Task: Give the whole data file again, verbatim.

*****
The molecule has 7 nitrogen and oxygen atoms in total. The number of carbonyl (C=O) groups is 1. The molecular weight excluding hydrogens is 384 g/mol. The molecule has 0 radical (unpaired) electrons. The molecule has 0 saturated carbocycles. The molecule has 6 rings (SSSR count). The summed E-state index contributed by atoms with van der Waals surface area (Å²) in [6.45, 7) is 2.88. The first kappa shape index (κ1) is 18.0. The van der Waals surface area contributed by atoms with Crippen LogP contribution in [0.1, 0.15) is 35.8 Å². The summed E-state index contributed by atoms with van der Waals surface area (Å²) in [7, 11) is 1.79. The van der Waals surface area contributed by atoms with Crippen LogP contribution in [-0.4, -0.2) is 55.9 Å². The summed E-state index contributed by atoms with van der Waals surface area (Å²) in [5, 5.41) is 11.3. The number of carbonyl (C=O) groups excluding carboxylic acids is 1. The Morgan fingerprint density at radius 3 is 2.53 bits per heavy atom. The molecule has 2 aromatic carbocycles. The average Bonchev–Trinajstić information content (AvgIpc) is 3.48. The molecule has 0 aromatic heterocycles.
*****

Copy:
The molecule has 7 nitrogen and oxygen atoms in total. The number of carbonyl (C=O) groups is 1. The molecular weight excluding hydrogens is 384 g/mol. The molecule has 0 radical (unpaired) electrons. The molecule has 0 saturated carbocycles. The molecule has 6 rings (SSSR count). The summed E-state index contributed by atoms with van der Waals surface area (Å²) in [6.45, 7) is 2.88. The first kappa shape index (κ1) is 18.0. The van der Waals surface area contributed by atoms with Crippen LogP contribution in [0.1, 0.15) is 35.8 Å². The summed E-state index contributed by atoms with van der Waals surface area (Å²) in [7, 11) is 1.79. The van der Waals surface area contributed by atoms with Crippen LogP contribution in [-0.4, -0.2) is 55.9 Å². The summed E-state index contributed by atoms with van der Waals surface area (Å²) in [5, 5.41) is 11.3. The number of carbonyl (C=O) groups excluding carboxylic acids is 1. The Morgan fingerprint density at radius 3 is 2.53 bits per heavy atom. The molecule has 2 aromatic carbocycles. The average Bonchev–Trinajstić information content (AvgIpc) is 3.48. The molecule has 0 aromatic heterocycles.